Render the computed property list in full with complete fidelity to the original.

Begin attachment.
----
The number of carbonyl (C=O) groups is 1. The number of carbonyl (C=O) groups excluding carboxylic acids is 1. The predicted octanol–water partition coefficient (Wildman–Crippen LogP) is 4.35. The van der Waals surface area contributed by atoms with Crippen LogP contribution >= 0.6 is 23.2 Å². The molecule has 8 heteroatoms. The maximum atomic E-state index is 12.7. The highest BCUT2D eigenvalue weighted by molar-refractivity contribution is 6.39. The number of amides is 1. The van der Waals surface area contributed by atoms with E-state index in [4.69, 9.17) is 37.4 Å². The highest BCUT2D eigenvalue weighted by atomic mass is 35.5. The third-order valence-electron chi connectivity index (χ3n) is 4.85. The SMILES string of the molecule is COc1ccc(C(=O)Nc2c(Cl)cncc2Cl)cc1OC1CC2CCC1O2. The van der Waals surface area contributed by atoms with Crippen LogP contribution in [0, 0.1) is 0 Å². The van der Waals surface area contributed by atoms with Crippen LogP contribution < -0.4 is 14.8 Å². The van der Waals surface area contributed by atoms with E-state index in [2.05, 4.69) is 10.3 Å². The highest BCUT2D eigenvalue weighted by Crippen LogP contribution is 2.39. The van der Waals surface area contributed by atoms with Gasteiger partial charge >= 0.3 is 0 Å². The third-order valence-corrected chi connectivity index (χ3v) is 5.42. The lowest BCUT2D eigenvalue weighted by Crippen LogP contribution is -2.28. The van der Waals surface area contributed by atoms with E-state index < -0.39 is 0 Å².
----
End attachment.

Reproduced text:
The number of carbonyl (C=O) groups is 1. The number of carbonyl (C=O) groups excluding carboxylic acids is 1. The predicted octanol–water partition coefficient (Wildman–Crippen LogP) is 4.35. The van der Waals surface area contributed by atoms with Crippen LogP contribution >= 0.6 is 23.2 Å². The molecule has 8 heteroatoms. The maximum atomic E-state index is 12.7. The highest BCUT2D eigenvalue weighted by molar-refractivity contribution is 6.39. The number of amides is 1. The van der Waals surface area contributed by atoms with E-state index in [4.69, 9.17) is 37.4 Å². The highest BCUT2D eigenvalue weighted by atomic mass is 35.5. The third-order valence-electron chi connectivity index (χ3n) is 4.85. The SMILES string of the molecule is COc1ccc(C(=O)Nc2c(Cl)cncc2Cl)cc1OC1CC2CCC1O2. The van der Waals surface area contributed by atoms with Crippen LogP contribution in [0, 0.1) is 0 Å². The van der Waals surface area contributed by atoms with Crippen LogP contribution < -0.4 is 14.8 Å². The van der Waals surface area contributed by atoms with E-state index in [2.05, 4.69) is 10.3 Å². The highest BCUT2D eigenvalue weighted by Crippen LogP contribution is 2.39. The van der Waals surface area contributed by atoms with Gasteiger partial charge >= 0.3 is 0 Å². The third-order valence-corrected chi connectivity index (χ3v) is 5.42. The lowest BCUT2D eigenvalue weighted by Crippen LogP contribution is -2.28. The van der Waals surface area contributed by atoms with E-state index < -0.39 is 0 Å².